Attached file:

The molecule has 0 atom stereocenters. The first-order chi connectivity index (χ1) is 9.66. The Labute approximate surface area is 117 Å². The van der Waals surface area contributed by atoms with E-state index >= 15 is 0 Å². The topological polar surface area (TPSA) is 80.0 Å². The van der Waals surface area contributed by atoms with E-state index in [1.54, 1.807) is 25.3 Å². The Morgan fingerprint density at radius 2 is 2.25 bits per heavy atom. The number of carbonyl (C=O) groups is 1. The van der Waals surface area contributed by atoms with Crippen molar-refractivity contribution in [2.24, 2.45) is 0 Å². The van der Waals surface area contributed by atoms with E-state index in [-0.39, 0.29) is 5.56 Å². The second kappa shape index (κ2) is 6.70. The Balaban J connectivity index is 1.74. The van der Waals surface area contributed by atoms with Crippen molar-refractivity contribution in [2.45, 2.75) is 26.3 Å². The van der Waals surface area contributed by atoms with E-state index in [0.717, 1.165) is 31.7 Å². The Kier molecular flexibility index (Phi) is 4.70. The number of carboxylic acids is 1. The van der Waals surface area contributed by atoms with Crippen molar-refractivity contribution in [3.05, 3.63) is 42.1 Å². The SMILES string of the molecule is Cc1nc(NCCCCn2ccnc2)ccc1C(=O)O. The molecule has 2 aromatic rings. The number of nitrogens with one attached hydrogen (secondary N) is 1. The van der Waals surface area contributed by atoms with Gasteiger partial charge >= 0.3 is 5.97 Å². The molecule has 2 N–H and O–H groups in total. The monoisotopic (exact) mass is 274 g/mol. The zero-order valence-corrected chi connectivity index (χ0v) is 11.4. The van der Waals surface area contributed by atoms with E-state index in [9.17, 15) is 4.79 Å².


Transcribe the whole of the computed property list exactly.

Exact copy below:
The molecule has 0 atom stereocenters. The first-order chi connectivity index (χ1) is 9.66. The Labute approximate surface area is 117 Å². The van der Waals surface area contributed by atoms with E-state index >= 15 is 0 Å². The topological polar surface area (TPSA) is 80.0 Å². The van der Waals surface area contributed by atoms with E-state index in [1.54, 1.807) is 25.3 Å². The Morgan fingerprint density at radius 2 is 2.25 bits per heavy atom. The number of carbonyl (C=O) groups is 1. The van der Waals surface area contributed by atoms with Crippen molar-refractivity contribution in [2.24, 2.45) is 0 Å². The van der Waals surface area contributed by atoms with E-state index in [-0.39, 0.29) is 5.56 Å². The second kappa shape index (κ2) is 6.70. The Balaban J connectivity index is 1.74. The van der Waals surface area contributed by atoms with Crippen molar-refractivity contribution in [2.45, 2.75) is 26.3 Å². The van der Waals surface area contributed by atoms with E-state index in [0.717, 1.165) is 31.7 Å². The Kier molecular flexibility index (Phi) is 4.70. The number of carboxylic acids is 1. The van der Waals surface area contributed by atoms with Crippen molar-refractivity contribution in [3.05, 3.63) is 42.1 Å². The SMILES string of the molecule is Cc1nc(NCCCCn2ccnc2)ccc1C(=O)O. The molecule has 2 aromatic rings. The number of nitrogens with one attached hydrogen (secondary N) is 1. The van der Waals surface area contributed by atoms with Gasteiger partial charge >= 0.3 is 5.97 Å². The molecule has 2 N–H and O–H groups in total. The monoisotopic (exact) mass is 274 g/mol. The zero-order valence-corrected chi connectivity index (χ0v) is 11.4. The van der Waals surface area contributed by atoms with E-state index in [9.17, 15) is 4.79 Å².